Factors related to re-excision procedures following primary breast-conserving surgery for women with breast cancer in the U.S. Military Health System

Yvonne L. Eaglehouse, Matthew W. Georg, Ismail Jatoi, Craig D. Shriver, Kangmin Zhu

Research output: Contribution to journalArticle

Abstract

Background and Objectives: Re-excision surgery is undertaken to obtain clear margins after breast-conserving surgery (BCS) for localized breast cancer. This study examines patient and tumor characteristics related to re-excision surgery in the universal-access Military Health System (MHS). Methods: Retrospective analysis of patients with pathologically confirmed stage I-III breast cancer between 1998 and 2014 in the Department of Defense Central Cancer Registry and MHS Data Repository–linked databases who received primary BCS. Multivariable stepwise logistic regression methods identified characteristics associated with re-excision surgery (lumpectomy and mastectomy) and conversion to mastectomy, given as adjusted odds ratios (AOR) and 95% confidence intervals (CIs). Results: Of 7637 women receiving BCS, 26.3% had a re-excision and 9.9% converted to mastectomy. Tumor location, larger tumor size (≥4 cm), and regional lymph node involvement were associated with a greater likelihood of re-excision and mastectomy conversion. Pathology before BCS (AOR, 0.39; 95% CI, 0.35, 0.44 for re-excision) and neoadjuvant treatment (AOR, 0.50; 95% CI, 0.36, 0.69 for re-excision) were associated with a decreased likelihood of these outcomes. Additionally, age, tumor histology, and military-specific variables were associated with mastectomy conversion. Conclusion: Comprehensive preoperative workup, including tumor pathology, may better inform surgical decision-making and reduce re-excision rates.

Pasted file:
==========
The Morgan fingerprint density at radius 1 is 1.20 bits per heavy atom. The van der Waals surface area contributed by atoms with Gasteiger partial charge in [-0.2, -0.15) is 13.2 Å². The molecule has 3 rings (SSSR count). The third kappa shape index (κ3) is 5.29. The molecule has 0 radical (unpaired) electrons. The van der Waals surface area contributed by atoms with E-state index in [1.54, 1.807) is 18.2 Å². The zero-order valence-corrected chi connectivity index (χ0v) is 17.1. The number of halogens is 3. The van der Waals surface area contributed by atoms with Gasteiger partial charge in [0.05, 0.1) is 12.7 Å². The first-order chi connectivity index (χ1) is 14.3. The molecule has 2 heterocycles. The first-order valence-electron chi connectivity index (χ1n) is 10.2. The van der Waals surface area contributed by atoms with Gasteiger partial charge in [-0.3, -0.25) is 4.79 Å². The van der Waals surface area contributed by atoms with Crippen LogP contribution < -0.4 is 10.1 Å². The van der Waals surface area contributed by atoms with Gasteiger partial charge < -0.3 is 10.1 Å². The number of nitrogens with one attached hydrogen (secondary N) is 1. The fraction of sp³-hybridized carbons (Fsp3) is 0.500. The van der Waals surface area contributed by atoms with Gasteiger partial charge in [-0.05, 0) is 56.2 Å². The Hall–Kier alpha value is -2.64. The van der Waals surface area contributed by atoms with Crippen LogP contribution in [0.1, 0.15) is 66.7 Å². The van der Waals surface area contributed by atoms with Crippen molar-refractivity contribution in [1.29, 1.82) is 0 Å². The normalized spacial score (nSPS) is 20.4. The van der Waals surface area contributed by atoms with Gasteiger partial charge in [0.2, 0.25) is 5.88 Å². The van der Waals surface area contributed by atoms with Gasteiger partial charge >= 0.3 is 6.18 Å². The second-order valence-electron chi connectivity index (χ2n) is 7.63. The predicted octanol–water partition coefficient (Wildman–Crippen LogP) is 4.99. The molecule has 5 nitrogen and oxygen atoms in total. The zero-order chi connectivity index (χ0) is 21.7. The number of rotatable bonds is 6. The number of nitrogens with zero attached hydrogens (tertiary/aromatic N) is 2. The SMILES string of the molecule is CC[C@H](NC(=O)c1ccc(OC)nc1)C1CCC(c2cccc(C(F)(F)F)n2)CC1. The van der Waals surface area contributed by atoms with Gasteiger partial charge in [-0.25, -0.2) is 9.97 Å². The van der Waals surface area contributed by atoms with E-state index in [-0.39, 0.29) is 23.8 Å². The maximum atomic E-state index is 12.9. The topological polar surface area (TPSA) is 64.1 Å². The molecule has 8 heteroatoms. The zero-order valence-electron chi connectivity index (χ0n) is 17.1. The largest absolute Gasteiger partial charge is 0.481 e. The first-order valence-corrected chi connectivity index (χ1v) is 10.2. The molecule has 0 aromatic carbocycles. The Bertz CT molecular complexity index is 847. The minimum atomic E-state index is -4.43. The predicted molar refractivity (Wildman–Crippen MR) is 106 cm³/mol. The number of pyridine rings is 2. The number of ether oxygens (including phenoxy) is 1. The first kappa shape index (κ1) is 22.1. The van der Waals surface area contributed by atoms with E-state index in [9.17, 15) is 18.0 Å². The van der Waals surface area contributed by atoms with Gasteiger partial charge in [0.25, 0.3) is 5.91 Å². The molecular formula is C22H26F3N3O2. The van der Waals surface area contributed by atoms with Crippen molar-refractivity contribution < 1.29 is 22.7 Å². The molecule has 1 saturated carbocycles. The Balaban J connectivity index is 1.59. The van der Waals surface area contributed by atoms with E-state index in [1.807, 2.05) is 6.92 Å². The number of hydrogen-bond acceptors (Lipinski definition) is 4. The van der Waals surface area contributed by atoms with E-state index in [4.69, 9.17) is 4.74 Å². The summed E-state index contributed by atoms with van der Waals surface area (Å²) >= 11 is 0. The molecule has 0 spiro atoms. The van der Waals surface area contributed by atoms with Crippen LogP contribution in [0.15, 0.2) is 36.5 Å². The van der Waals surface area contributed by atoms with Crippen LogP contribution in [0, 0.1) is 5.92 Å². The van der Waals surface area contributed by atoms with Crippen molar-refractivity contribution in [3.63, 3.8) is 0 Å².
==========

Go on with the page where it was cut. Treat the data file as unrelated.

Original languageEnglish (US)
Pages (from-to)200-209
Number of pages10
JournalJournal of Surgical Oncology
Volume121
Issue number2
DOIs
StatePublished - Feb 1 2020

Keywords

  • breast cancer
  • breast-conserving surgery
  • lumpectomy
  • mastectomy
  • universal health system

ASJC Scopus subject areas

  • Surgery
  • Oncology

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